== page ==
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I have started reading Richard Baxter’s masterpiece, The Christian Directory, and have been thoroughly enjoying it. I am reading it quite slowly trying to digest this mammoth volume. This book is about 800 quarto pages long. It will take a LONG time to read, but it is a gold mine!! Reading this last night, Baxter was discussing in his Christian Ethics on the conversion of the lost. On page 18 of Part I, Baxter describes the marks of the unconverted state. I want to share them with you. If you ever wanted to know if you are in the faith or not, this list is a great start to show you your true spiritual state – whether dead or alive.
Here are the words of Baxter:
Marks of an unconverted state:
1. If you are persecutors, or haters, or deriders of men, for being serious and diligent in the service of God, and fearful of sinning, and because they go not with the multitude to do evil, it is a certain sign that you are in a state of death: yea, if you love not such men, and desire not rather to be such yourselves, than to be the greatest of the ungodly.
2. If you love the world best, and set your affections most on things below, and mind most earthly things; nay, if you seek not first God’s kingdom and the righteousness thereof; and if your hearts be not in heaven, and your affections set on the things that are above; and you prefer not your hopes of life eternal before all the pleasures and prosperity of this world, it is a certain sign that you are but worldly and ugodly men.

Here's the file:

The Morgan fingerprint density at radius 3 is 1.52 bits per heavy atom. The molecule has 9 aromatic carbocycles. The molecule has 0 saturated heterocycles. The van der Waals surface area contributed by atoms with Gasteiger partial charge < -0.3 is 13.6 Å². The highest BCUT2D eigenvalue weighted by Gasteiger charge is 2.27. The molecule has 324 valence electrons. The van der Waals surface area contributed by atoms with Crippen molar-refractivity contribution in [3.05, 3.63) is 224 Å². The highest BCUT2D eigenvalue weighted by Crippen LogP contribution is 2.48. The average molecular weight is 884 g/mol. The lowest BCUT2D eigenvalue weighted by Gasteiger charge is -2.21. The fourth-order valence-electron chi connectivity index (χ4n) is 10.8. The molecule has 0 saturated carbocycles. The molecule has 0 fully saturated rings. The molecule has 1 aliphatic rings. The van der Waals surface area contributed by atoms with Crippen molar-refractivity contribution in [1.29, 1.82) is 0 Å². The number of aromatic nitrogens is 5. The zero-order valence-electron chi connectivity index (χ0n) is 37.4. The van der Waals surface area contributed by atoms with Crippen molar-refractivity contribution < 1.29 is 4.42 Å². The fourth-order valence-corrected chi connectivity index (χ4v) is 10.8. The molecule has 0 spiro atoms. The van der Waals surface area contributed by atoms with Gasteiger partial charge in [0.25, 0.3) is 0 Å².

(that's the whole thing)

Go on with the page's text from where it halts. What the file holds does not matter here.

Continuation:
3. If your estimation, belief, and hopes, of everlasting life through Christ, be not such, as will prevail with you to deny yourselves, and forsake father, and mother, and the nearest friends; and house, and land, and life, and all that you have, for Christ, and for these hopes of a happiness hereafter, you are no true Christians, nor in a state of saving grace.
4. If you have not been converted, regenerated, and sanctified by the Spirit of Jesus Christ, making you spiritual, and causing you to mind the things of the Spirit above the things of the flesh. If this Spriti be not in you, and you walk not after it, but after the flesh; making provision for the flesh, to satisfy its desires, and preferring the pleasing of the flesh before the pleasing of God, it is certain that you are in a state of death.